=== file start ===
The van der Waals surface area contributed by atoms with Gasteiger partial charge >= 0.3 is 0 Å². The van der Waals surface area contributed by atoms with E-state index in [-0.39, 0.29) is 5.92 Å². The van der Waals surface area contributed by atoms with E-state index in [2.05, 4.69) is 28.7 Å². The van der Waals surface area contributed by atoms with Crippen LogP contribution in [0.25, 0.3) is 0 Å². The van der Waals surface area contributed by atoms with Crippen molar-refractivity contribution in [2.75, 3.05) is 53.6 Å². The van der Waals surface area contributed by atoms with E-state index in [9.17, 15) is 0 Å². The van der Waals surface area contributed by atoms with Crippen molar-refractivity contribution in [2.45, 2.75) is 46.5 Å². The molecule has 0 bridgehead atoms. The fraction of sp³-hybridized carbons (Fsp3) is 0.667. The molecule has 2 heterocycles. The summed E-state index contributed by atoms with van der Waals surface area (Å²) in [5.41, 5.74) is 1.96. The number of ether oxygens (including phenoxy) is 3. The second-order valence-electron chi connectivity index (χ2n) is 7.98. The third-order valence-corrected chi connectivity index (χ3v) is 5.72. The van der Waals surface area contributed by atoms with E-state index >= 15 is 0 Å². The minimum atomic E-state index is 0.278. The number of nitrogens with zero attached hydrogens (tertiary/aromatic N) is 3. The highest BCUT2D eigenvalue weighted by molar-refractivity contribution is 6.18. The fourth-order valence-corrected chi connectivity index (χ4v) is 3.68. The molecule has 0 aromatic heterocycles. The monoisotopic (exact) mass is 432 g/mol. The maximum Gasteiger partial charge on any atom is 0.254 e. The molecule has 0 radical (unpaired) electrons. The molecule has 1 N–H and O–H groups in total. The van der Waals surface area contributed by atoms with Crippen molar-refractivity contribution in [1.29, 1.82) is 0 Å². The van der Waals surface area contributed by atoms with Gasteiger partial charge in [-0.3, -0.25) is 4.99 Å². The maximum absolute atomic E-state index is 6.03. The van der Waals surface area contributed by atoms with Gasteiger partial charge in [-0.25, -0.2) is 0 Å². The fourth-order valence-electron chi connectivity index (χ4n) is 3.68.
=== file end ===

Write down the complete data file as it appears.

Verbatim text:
The van der Waals surface area contributed by atoms with Gasteiger partial charge >= 0.3 is 0 Å². The van der Waals surface area contributed by atoms with E-state index in [-0.39, 0.29) is 5.92 Å². The van der Waals surface area contributed by atoms with E-state index in [2.05, 4.69) is 28.7 Å². The van der Waals surface area contributed by atoms with Crippen LogP contribution in [0.25, 0.3) is 0 Å². The van der Waals surface area contributed by atoms with Crippen molar-refractivity contribution in [2.75, 3.05) is 53.6 Å². The van der Waals surface area contributed by atoms with E-state index in [9.17, 15) is 0 Å². The van der Waals surface area contributed by atoms with Crippen molar-refractivity contribution in [2.45, 2.75) is 46.5 Å². The molecule has 0 bridgehead atoms. The fraction of sp³-hybridized carbons (Fsp3) is 0.667. The molecule has 2 heterocycles. The summed E-state index contributed by atoms with van der Waals surface area (Å²) in [5.41, 5.74) is 1.96. The number of ether oxygens (including phenoxy) is 3. The second-order valence-electron chi connectivity index (χ2n) is 7.98. The third-order valence-corrected chi connectivity index (χ3v) is 5.72. The van der Waals surface area contributed by atoms with E-state index >= 15 is 0 Å². The minimum atomic E-state index is 0.278. The number of nitrogens with zero attached hydrogens (tertiary/aromatic N) is 3. The highest BCUT2D eigenvalue weighted by molar-refractivity contribution is 6.18. The fourth-order valence-corrected chi connectivity index (χ4v) is 3.68. The molecule has 0 aromatic heterocycles. The monoisotopic (exact) mass is 432 g/mol. The maximum Gasteiger partial charge on any atom is 0.254 e. The molecule has 0 radical (unpaired) electrons. The molecule has 1 N–H and O–H groups in total. The van der Waals surface area contributed by atoms with Crippen molar-refractivity contribution in [1.29, 1.82) is 0 Å². The van der Waals surface area contributed by atoms with Gasteiger partial charge in [-0.3, -0.25) is 4.99 Å². The maximum absolute atomic E-state index is 6.03. The van der Waals surface area contributed by atoms with Gasteiger partial charge in [-0.25, -0.2) is 0 Å². The fourth-order valence-electron chi connectivity index (χ4n) is 3.68.